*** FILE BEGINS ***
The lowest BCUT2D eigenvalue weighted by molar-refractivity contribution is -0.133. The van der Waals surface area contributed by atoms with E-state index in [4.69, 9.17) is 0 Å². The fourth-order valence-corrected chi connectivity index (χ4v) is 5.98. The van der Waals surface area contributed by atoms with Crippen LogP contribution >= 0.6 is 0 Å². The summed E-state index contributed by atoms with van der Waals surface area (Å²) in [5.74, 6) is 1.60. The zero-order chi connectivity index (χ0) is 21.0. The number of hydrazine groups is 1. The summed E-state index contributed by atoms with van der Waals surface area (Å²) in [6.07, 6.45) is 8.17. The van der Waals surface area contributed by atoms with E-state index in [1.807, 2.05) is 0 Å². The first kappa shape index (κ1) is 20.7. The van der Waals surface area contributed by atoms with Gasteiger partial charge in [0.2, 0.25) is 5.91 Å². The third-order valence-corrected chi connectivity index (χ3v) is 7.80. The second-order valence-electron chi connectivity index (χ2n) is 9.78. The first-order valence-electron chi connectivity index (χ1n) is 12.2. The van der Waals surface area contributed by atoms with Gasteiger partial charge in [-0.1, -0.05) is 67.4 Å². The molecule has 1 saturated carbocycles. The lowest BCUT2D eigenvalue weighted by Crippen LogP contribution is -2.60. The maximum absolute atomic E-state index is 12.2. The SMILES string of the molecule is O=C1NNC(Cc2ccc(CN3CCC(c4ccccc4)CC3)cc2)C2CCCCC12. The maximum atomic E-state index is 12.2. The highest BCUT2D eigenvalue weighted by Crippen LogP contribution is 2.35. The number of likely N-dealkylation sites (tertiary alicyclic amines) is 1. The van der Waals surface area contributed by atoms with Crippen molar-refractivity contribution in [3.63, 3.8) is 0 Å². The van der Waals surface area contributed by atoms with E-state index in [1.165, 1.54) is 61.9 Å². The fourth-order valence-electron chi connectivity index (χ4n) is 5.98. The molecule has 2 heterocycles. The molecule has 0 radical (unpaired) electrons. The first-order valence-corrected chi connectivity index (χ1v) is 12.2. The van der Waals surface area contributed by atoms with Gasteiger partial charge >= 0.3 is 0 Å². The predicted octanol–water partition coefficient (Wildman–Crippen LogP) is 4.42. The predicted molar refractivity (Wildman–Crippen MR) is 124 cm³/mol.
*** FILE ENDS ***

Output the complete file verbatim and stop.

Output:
The lowest BCUT2D eigenvalue weighted by molar-refractivity contribution is -0.133. The van der Waals surface area contributed by atoms with E-state index in [4.69, 9.17) is 0 Å². The fourth-order valence-corrected chi connectivity index (χ4v) is 5.98. The van der Waals surface area contributed by atoms with Crippen LogP contribution >= 0.6 is 0 Å². The summed E-state index contributed by atoms with van der Waals surface area (Å²) in [5.74, 6) is 1.60. The zero-order chi connectivity index (χ0) is 21.0. The number of hydrazine groups is 1. The summed E-state index contributed by atoms with van der Waals surface area (Å²) in [6.07, 6.45) is 8.17. The van der Waals surface area contributed by atoms with E-state index in [1.807, 2.05) is 0 Å². The first kappa shape index (κ1) is 20.7. The van der Waals surface area contributed by atoms with Gasteiger partial charge in [0.2, 0.25) is 5.91 Å². The third-order valence-corrected chi connectivity index (χ3v) is 7.80. The second-order valence-electron chi connectivity index (χ2n) is 9.78. The first-order valence-electron chi connectivity index (χ1n) is 12.2. The van der Waals surface area contributed by atoms with Gasteiger partial charge in [-0.1, -0.05) is 67.4 Å². The molecule has 1 saturated carbocycles. The lowest BCUT2D eigenvalue weighted by Crippen LogP contribution is -2.60. The maximum absolute atomic E-state index is 12.2. The SMILES string of the molecule is O=C1NNC(Cc2ccc(CN3CCC(c4ccccc4)CC3)cc2)C2CCCCC12. The maximum atomic E-state index is 12.2. The highest BCUT2D eigenvalue weighted by Crippen LogP contribution is 2.35. The number of likely N-dealkylation sites (tertiary alicyclic amines) is 1. The van der Waals surface area contributed by atoms with Crippen molar-refractivity contribution in [3.63, 3.8) is 0 Å². The van der Waals surface area contributed by atoms with E-state index in [1.165, 1.54) is 61.9 Å². The fourth-order valence-electron chi connectivity index (χ4n) is 5.98. The molecule has 2 heterocycles. The molecule has 0 radical (unpaired) electrons. The first-order valence-corrected chi connectivity index (χ1v) is 12.2. The van der Waals surface area contributed by atoms with Gasteiger partial charge >= 0.3 is 0 Å². The predicted octanol–water partition coefficient (Wildman–Crippen LogP) is 4.42. The predicted molar refractivity (Wildman–Crippen MR) is 124 cm³/mol.